Columbia Digital
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Enhancing Education in the 21st Century: Three-Part Strategy Brings Columbia Digital Media to Campus, the Public and the Marketplace

Columbia's Progressive Copyright Policy Protects Scholars Rights, Preserves University's Core Values

In response to the digital learning revolution, a new University copyright policy was passed by the Columbia Trustees in June 2000 after it was developed by a faculty committee and unanimously approved by the University Senate. The full policy can be accessed from the Provost's website at

What follows is the Preamble to the Columbia University Copyright Policy:

The central mission of Columbia University is to create, preserve, and disseminate knowledge through teaching and research. The community of scholars at Columbia has determined and established norms and values for the conduct of scholarly and scientific work that have evolved over the long history of the University.

Faculty at the University must be free to choose and pursue areas of study and concentration without interference, to share the results of their intellectual efforts with colleagues and students, to use and disseminate their own creations, and to take their created works with them should they leave the University.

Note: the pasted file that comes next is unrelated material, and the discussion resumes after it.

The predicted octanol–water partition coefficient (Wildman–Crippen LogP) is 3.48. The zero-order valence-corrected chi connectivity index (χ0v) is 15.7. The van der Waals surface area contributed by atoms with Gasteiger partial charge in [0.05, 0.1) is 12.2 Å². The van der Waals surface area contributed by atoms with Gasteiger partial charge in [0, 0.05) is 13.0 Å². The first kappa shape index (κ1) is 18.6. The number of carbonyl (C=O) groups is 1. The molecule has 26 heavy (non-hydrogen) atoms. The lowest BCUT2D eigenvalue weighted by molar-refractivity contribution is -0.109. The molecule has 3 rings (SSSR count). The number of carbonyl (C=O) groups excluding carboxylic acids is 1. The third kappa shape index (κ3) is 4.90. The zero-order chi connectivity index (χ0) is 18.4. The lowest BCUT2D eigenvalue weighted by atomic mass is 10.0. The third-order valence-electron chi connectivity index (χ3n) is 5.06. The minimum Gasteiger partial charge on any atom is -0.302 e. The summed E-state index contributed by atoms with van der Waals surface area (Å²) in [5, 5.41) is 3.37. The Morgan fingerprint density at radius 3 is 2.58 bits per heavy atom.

This copyright policy is intended to maintain those traditional norms and values that foster, in various ways, the open and free exchange of ideas and opinions. In this regard the policy formulated here follows a basic tenet of the 1940 Statement of Principles on Academic Freedom and Tenure of the American Association of University Professors:

Institutions of higher education are conducted for the common good and not to further the interest of either the individual teacher or the institution as a whole. The common good depends upon the free search for truth and its free expression.

The ongoing revolution in the use of information technology for the production and dissemination of knowledge enables members of the University community to create new forms or types of scholarly works, to communicate with current audiences with new types of materials, and to reach new audiences. The dramatic changes in information technologies and the ways in which they are employed provide an occasion to examine and clarify policy for copyright of works of scholarship produced at the University. This copyright policy statement delineates the rights and responsibilities of the University and its faculty, employees, students, and other members of the community.

By longstanding custom, faculty members hold copyright for books, monographs, articles, and similar works as delineated in the policy statement, whether distributed in print or electronically. This pattern will not change. This copyright policy retains and reasserts those rights.

The use of new media technologies has changed the process of creation of intellectual works. Some of the resources (physical, financial, and human) needed to employ the new technologies are shared resources, provided by the University for the common benefit of all members of the University community. But, in many cases, the use of new media technologies requires increased involvement by the University in the form of financial support, expert services, equipment, and other facilities beyond the base level of support and common resources provided to faculty.